15. I won’t tell another man how to govern his family. I have my hands full governing my own. What I will say is that married fathers are supposed to govern families, so they should be the ones to decide whether or not their wives and daughters wear pants. That’s the point.

  16. @ Cane

    Are you asking me what it should be or what it currently is? What it should be is a boy’s outfit. What it currently is…. who knows?

  17. @Cane Caldo – “It is a simple question. Why can’t you answer it?”

    Because it’s a loaded question, just like mine is. If I change your question to this: “Blue jeans, t-shirt, pink bra, cap, sneakers, hair bow. Whose outfit is this?”, then the answer is immediately different.

    It is obvious that what constitutes women’s or men’s garb is subjective to a society. It is also subjective to both the situation and intention. The latter two are more important than the former because they are more specific.

    If both my wife and I wear jeans, t-shirt, baseball cap, and sneakers to a baseball game, there isn’t anyone who would ever mistake me for a woman or her for a man. It just isn’t happening. Why is that? Because she is still a woman, walks like a woman, talks like a woman, and looks like a woman. She isn’t trying to cover up the fact that she is a woman. Both the situation and her intention to be a woman make it unambiguously clear.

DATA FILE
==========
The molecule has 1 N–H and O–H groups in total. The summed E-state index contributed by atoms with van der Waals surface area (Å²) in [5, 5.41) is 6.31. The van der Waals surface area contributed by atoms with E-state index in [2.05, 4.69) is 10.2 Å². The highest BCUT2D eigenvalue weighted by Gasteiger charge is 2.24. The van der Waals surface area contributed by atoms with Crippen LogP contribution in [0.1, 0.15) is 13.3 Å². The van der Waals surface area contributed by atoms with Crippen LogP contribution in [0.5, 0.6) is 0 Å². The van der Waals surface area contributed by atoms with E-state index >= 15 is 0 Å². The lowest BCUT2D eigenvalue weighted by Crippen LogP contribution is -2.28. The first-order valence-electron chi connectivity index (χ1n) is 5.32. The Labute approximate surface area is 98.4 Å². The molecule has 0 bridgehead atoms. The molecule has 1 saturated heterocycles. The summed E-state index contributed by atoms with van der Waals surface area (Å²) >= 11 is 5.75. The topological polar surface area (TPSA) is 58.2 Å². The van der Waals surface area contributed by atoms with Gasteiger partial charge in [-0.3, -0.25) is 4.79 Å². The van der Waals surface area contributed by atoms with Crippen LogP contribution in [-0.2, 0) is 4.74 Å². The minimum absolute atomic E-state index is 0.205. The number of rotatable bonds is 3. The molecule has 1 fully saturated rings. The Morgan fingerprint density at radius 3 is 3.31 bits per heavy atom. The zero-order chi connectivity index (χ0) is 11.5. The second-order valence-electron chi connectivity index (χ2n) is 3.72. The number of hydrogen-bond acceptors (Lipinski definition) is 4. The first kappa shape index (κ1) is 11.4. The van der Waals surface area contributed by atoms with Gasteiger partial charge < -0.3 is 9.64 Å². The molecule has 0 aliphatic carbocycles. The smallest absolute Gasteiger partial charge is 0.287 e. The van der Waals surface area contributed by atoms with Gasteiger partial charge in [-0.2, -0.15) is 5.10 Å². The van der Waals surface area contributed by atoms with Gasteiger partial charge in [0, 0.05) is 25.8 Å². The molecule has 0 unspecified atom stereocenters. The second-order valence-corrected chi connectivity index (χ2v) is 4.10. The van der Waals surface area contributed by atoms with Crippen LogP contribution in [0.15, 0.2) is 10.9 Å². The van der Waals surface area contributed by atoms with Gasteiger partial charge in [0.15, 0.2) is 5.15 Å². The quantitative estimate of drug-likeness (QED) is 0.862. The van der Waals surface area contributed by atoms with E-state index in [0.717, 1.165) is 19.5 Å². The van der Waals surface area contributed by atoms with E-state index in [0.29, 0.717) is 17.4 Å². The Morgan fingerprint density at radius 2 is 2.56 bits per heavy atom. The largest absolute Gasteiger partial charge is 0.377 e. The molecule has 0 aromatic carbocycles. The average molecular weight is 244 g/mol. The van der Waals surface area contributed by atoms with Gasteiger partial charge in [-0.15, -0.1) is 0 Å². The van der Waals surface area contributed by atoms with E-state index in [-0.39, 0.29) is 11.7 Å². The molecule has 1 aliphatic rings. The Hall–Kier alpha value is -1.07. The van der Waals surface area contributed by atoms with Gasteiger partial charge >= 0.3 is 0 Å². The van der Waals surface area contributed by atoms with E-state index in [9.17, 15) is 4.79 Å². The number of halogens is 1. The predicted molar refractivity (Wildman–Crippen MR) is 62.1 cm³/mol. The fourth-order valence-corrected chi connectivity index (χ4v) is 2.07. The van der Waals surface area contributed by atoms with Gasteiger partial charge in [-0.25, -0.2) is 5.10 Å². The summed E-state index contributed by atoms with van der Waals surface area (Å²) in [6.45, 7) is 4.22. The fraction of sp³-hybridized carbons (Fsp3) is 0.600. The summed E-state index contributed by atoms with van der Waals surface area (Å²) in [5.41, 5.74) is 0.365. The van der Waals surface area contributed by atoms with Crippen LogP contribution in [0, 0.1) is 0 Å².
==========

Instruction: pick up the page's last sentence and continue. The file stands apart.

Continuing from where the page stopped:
It is different when a woman or man tries to (by intention) become or pass for the other gender (or simply to diminish their own gender). Clothes are just one tool to accomplishing this. Modifying one’s body (hair cuts/styles, tattoos, piercings, make-up, surgery, etc.) is another.

    Clothing can be feminine or masculine, but it can also be neutral. It isn’t so much the clothing that is at issue, but the intention of the person to try to become like the other gender.

  18. Pingback: Why Everyone is Married to a Peppermint Patty | Things that We have Heard and Known

  19. Pingback: There’s No Way Around No | Things that We have Heard and Known

  20. This seems really smart; if a pastor or clergyman of some authority, or anyone who ministers with especial focus on women—for example in a woman’s group—does not bring up the importance of clothing modesty on a regular basis, he is failing that group. No, at first the discussion may not mandate particulars, but perhaps members of the group will police one another in order to get satisfaction along the lines of those more minute details. The bringing up of it on a regular basis—and sticking to it despite any complaints—is what is required. Those who would get wrapped up in the details at this stage may well be disingenuous individuals trying to suck the life out of a worthy Christian project like this one.

    A.J.P.